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Orthodox Church in Ukraine has decided to cut ties with Russia


Ukraine declared independence from the Soviet Union in 1991. And while the government was no longer managed from Moscow, millions of Orthodox Christians still belonged to the Russian Orthodox Church. In Ukraine a few years ago, some broke and aligned with the Greek Orthodox Church. Others remained loyal to the church in Moscow. That is, until now. We're joined now from Kyiv by NPR's Julian Hayda. Thanks so much for being with us.

JULIAN HAYDA, BYLINE: Thank you, Scott.

SIMON: What happened to those who remained loyal to the Russian Orthodox Church?

HAYDA: Well, basically, Russia's invasion just became too big to ignore here in Ukraine. They spent decades walking a really fine line in society here between loyalty to Moscow and effective neutrality outside of church affairs. But Russia's invasion in February was just the final straw. The church's leaders here in Ukraine convened an emergency meeting here yesterday, where they determined it would be just impossible to stay loyal to a church in Russia while also keeping their members coming back to church. And that's just because of how unpopular Russia's actions are here in Ukraine. And so they effectively declared independence. That said, they've also kept the door open on potentially reconciling with Moscow and even getting closer with the Greek Orthodox Church. So we'll see.

SIMON: Why would Ukrainians blame a church that happens to have an affiliation with Russia for the actions of the Russian military?

HAYDA: For years, that was precisely the argument that people made. But President Putin has made it somewhat of a policy to bring the Russian church closer to the government, and therefore all of its satellite churches, like the church here in Ukraine, too. Since Russia invaded Ukraine in February, loyalists in Ukraine have called on their patriarch in Moscow - his name is Kirill - to condemn the war. And in fact, he's done quite the opposite. He's backed the war. He's called opponents of it, quote, "forces of evil." And that just doesn't jive with the believers' experiences on the ground here in Ukraine. I talked with Professor Nicholas Denysenko from Valparaiso University. He's an expert on the Ukrainian church.

NICHOLAS DENYSENKO: Just put yourself in the position of even a pro-Russian bishop in Odesa, which is essentially what it was on the ground there. When you have to deal with the stark reality of people in your city being massacred by missile attacks, you know, how do you reconcile a position that's openly loyal to Moscow with that kind of terror unleashed against your people?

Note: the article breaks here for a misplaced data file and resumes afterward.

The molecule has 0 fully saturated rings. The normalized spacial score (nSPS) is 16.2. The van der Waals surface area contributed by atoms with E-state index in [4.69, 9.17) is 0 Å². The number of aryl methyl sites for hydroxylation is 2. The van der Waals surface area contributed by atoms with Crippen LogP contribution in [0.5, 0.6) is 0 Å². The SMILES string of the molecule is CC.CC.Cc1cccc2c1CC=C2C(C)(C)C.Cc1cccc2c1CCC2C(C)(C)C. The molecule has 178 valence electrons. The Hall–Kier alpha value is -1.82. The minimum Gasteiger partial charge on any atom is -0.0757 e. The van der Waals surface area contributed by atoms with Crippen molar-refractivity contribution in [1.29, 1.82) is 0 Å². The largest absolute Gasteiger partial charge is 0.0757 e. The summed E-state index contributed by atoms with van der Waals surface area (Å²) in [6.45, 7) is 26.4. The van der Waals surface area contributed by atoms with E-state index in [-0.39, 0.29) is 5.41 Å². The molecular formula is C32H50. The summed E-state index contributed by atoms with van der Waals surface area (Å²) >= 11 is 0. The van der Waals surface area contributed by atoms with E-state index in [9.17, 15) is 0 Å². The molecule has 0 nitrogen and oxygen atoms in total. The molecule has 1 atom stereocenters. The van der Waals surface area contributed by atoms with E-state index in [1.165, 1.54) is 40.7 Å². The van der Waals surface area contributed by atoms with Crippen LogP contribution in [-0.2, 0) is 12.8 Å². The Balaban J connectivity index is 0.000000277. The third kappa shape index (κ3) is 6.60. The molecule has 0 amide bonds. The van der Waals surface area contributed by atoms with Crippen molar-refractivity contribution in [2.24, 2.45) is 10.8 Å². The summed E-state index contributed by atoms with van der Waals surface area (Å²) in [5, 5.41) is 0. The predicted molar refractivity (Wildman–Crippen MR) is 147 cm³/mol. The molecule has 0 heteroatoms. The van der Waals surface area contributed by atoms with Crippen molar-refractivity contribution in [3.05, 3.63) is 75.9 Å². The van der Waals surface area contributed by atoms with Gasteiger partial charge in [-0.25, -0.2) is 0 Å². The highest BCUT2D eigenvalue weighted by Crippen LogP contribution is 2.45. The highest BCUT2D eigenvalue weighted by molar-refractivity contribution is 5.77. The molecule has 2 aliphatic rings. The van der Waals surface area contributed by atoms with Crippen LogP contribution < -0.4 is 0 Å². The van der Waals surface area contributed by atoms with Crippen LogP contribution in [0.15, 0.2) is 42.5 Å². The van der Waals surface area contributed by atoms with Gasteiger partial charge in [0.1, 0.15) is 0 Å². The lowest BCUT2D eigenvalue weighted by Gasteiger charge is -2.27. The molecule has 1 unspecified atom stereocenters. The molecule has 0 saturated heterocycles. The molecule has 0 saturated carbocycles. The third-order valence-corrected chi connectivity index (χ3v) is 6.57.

SIMON: Were there other reasons for this declaration of independence from the patriarch in Moscow?

HAYDA: Well, Ukraine has been increasingly hostile to what they perceive to be subversive actors in the country. There have been growing calls to evict the Russian Orthodox Church from Ukraine's biggest holy site. It's a medieval monastery where the bodies of Kyiv's founders lay. And every attempt to do that in the past has elicited these really big protests. Some members of Parliament introduced a law that would ban the Russian Orthodox Church in Ukraine. And there's even a debate in Parliament over this question right now. It's gone nowhere in the past on religious freedom grounds. But I think this war changed people here in Ukraine. I think they saw the ban on Russian religious activity as increasingly likely, and the church leadership wanted to get ahead of it. This group that's always been loyal to Moscow really wanted to prove that they were on the side of Ukraine in this war, and so they donated nearly $51,000 worth of humanitarian aid and ammunition to the Ukrainian military.

SIMON: Does this have wider implications beyond the faithful in Ukraine?

HAYDA: So, Scott, everything in the Orthodox Church has come down to two things - loyalty and territory. Now, Moscow has claimed Ukrainian territory since the late 1600s. And until yesterday, you had loyalists to both Greece and Moscow within Ukraine. Of course, there are Orthodox faithful all over the world. One in 200 Americans are Orthodox. But Russia really pushed for every other Orthodox Church to take sides. That has really huge implications for ordinary Orthodox believers - things like who's allowed to take communion, what church to get married in, and whether or not someone's baptism is valid, even in Orthodox churches that don't have much to do with Ukraine.

SIMON: NPR's Julian Hayda in Kyiv, thanks so much for being with us.

HAYDA: Thank you, Scott. Transcript provided by NPR, Copyright NPR.

Julian Hayda
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